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When Kids Can't Have What They Want

By Drs. Rick and Jan Hanson

"Our 14-month-old, Sam, really gets mad when he can't do or have something he wants. He'll hold on tight to an object, and if we take it away, he will try to get it back and fuss a lot. I'm worried about frustrating him too much, but my mother tells me that kids just have to learn that they cannot always get what they want."

How to respond when the wants of parents and children differ is one of The Big Questions of parenting. Things usually go well when parents and kids want the same things -- problems start when they don't!

On the one hand, high levels of parental tolerance for and gratification of child wants are associated with high levels of child attachment, social competence, positive mood, and self-confidence.

On the other hand, parents have to be in charge. But studies show that a large proportion (sometimes half!) of all parental control behaviors with young children are idiosyncratic and unnecessary. The typical toddler experiences an average of roughly 20 restrictions of his or her wants per hour. How would you feel if someone got in the way of your wishes every three minutes, hour after hour, day by day?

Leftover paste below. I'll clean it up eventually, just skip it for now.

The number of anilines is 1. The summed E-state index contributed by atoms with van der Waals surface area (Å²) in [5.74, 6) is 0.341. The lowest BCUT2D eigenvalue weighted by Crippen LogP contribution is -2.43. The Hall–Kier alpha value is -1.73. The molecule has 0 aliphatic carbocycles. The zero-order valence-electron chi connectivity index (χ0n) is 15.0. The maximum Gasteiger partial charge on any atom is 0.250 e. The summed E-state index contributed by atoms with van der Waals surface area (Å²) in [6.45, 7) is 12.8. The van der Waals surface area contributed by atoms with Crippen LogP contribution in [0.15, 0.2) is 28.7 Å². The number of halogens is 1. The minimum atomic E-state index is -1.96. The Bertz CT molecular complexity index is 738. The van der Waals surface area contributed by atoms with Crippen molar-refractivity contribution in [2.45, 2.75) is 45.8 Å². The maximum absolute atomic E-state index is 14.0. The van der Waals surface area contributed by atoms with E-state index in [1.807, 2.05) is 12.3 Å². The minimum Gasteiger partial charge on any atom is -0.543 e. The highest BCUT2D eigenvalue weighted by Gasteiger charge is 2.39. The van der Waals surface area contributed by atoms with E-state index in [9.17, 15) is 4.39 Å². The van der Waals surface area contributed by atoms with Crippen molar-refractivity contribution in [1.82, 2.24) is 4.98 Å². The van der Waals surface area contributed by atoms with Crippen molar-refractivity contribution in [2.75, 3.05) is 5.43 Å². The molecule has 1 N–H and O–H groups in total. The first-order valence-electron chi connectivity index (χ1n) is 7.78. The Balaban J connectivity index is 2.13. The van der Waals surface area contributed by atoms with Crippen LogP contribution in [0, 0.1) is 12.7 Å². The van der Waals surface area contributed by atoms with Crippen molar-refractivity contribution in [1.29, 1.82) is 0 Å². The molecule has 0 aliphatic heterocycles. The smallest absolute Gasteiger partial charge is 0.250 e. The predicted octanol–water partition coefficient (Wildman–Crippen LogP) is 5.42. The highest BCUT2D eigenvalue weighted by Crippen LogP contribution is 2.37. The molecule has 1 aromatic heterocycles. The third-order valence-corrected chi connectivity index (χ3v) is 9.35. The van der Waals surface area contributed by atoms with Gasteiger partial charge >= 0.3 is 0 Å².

Parental control is generally needed when child pursues a good goal in a bad way. Examples include pursuing pleasure by eating too much candy, or trying to learn about the world by sticking a knife into an electrical socket. The goal is fine, but the methods aren't so hot.

In these cases, how about offering an alternative way for the child to attain the positive goal? (By the way, Rick's doctoral dissertation was on this subject; he's the world's leading expert on it!)

For example, if Sam shouldn't play with your sunglasses (or camera, electrical cords, bread knife, etc.), you could try to interest him in some other acceptable object or activity: "Uh-oh, not that buzzsaw again, Sam! Come here and see these neat blocks. Let's make a tower!"

Or you could change just the problematic element(s) in Sam's activities so that he can keep going safely (or neatly, quietly, etc.) with his basic plan. This could include shifting location (water play outside or in the bathtub), altering some feature of the object (a big plastic spoon instead of a metal one), or providing a new target (whacking something other than baby sister's head).

Research shows that offering alternatives to young children is likely to reduce both non-compliance and fussing. It also teaches children that their parents (or other caregivers) care about their wants, and that other options are often available.

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